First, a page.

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Mershon Center for International Security Studies

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Mershon Center Research Symposium
Friday, January 25, 2019, 03:30pm - 05:00pm
Mershon Center for International Security Studies
Room 120
1501 Neil Ave.
Columbus, OH 43201

Mershon poster wall

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The Mershon Center invites you to our first annual Research Symposium! Come and learn more about the exciting research that our Mershon affiliated faculty and graduate students are doing.

We will feature a variety of speakers and presenters across a wide range of disciplines. Four faculty research teams will make brief (5 minute!) presentations about their research followed by 5 minutes of questions and discussion for each speaker.

Following the faculty presentations, we will adjourn to the Mershon atrium to view research poster presentations by Mershon supported graduate students. Please linger to learn about their research, meet your colleagues and enjoy some delicious heavy hors d’oeuvres.

Faculty Presentations

Richard Gunther and Paul Beck (Political Science)
"The Comparative National Election Project Addresses Populism in Contemporary Democracies"
After a brief update on CNEP progress, results will be presented on the relationship of populist and nativist attitudes to voting choices in five western democracies.

Craig Jenkins (Sociology), C.K. Shum (Earth Science), and Joyce Chen (Agricultural, Environmental, and Development Economics)
"Reducing Environmental Vulnerability in Coastal Bangladesh"
This project seeks to quantify the impact of environmental factors on livelihoods in rural Bangladesh, focusing in agricultural production and migration as adaptation.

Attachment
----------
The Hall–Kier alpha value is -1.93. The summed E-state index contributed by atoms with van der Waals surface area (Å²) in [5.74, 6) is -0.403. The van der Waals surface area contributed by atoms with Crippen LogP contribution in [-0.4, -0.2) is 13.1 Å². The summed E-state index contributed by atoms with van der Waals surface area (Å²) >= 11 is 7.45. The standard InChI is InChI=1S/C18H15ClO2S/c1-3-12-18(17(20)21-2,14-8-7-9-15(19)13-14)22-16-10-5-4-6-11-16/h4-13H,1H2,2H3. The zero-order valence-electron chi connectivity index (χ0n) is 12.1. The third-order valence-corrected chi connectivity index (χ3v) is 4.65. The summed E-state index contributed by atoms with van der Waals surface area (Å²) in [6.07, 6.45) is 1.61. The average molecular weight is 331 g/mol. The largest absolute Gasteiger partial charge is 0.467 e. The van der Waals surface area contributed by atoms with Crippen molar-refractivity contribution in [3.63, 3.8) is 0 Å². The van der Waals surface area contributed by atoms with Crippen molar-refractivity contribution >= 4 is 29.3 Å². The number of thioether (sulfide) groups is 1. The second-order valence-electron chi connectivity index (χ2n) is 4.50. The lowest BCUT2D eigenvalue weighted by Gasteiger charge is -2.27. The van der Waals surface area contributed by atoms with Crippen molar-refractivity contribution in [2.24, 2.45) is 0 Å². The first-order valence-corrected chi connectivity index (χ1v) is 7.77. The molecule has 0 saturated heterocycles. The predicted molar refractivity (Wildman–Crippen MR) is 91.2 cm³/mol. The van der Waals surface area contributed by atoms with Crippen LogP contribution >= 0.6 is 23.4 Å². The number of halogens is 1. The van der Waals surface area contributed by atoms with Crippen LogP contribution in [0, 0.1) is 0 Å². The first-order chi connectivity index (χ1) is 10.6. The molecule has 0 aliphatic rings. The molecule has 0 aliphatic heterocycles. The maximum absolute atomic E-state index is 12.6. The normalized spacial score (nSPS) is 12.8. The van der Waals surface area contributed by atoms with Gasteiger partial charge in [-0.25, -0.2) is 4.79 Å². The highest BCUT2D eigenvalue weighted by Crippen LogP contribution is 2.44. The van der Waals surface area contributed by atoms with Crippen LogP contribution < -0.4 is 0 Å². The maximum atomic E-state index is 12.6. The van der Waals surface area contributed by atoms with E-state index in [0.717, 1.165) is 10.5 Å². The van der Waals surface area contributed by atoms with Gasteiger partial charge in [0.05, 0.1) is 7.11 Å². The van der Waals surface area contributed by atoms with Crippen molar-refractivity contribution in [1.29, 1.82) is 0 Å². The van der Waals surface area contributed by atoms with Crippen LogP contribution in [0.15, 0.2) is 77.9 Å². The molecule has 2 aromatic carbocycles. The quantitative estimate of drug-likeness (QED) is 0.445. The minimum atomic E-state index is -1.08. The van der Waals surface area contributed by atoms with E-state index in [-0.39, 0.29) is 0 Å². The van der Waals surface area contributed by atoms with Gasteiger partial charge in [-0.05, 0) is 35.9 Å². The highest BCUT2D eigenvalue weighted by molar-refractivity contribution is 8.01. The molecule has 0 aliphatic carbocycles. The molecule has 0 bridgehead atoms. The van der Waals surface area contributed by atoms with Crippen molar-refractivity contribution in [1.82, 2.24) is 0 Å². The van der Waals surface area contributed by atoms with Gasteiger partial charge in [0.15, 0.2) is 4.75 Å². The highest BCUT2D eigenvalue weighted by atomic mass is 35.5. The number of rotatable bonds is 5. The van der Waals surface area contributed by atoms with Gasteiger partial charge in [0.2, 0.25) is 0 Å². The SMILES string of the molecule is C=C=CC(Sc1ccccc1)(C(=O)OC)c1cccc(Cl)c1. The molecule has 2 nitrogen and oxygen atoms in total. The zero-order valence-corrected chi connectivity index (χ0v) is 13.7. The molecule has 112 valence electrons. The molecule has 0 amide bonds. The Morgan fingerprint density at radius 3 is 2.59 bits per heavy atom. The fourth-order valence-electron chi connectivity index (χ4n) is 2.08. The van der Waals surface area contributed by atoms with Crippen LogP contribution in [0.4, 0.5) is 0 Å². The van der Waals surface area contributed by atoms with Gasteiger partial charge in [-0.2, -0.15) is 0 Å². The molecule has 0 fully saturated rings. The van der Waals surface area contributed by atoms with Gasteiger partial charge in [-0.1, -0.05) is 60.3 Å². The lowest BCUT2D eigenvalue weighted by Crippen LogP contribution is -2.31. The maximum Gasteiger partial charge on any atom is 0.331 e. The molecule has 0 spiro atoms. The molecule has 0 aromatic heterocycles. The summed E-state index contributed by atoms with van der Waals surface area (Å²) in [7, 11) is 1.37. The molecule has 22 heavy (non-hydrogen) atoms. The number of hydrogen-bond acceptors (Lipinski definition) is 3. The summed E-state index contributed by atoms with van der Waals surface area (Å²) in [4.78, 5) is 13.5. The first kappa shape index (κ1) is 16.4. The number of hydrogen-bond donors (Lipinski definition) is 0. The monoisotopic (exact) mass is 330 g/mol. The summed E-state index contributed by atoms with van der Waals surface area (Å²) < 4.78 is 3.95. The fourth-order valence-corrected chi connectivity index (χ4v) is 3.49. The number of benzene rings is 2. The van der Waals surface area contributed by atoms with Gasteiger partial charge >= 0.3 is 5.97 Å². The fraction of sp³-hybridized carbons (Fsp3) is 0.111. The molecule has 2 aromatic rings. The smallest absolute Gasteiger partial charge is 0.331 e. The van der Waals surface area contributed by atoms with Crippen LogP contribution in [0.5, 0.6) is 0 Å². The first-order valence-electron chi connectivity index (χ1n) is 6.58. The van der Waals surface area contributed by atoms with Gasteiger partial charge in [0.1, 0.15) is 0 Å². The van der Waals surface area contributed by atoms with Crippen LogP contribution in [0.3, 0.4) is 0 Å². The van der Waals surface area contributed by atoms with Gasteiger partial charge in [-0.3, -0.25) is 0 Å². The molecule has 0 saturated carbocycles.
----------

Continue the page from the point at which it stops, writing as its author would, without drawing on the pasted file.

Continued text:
Joseph Parrott (History)
"Congress, Interest Lobbying, and Southern Africa"
Americans sympathetic to Rhodesia organized to block American sanctions in 1966, appealing to conservatives disaffected by the civil rights movement and inspiring counter-efforts that fed into the anti-apartheid movement of the 1980s.

Daniel Silverman, Daniel Kent, and Christopher Gelpi (Political Science)
"Can Factual Misperceptions be Corrected? An Experiment on American Public Fears of Terrorism"
This study examines how perceptions of the danger posed by terrorist attacks can be lowered to a more accurate level among the American population.

Graduate Student Posters
Sarah Bishop (Musicology), "Ethnic Politics, and Conflict in Gambella, Ethiopia"
Vladimir Chlouba (Political Science), "Chiefs, Governance, and Identity in Africa"
Jared Edgerton (Political Science), "Elite Level Autocratic Communication During Civil War"
Cameron Givens (History), "Beyond the Battlefield: Fear in the United States during the First World War"
Austin Knuppe (Political Science), "Local Partners for Local Problems: When Does Foreign Security Assistance Undermine Civilian Support?"
Kristen Kolenz (Women’s, Gender and Sexuality Studies), "Una Memoria de la Posibilidad: Calling the Dead into Decolonizing Existence"
Brionna Mendoza (History), "The Cold War and the U.S. War on Drugs, 1968-1989"
Hye-Jung Park (Musicology), "Liberty Bell: America’s Wartime Radio Propaganda in Korea"
Eleanor Paynter (Comparative Studies), "Emergency in Transit: Refugee Oral Histories in Italy"
Kelly Yotebieng (Anthropology), "Urban Marginality and Household Resilience among Rwandan Refugees in Cameroon"


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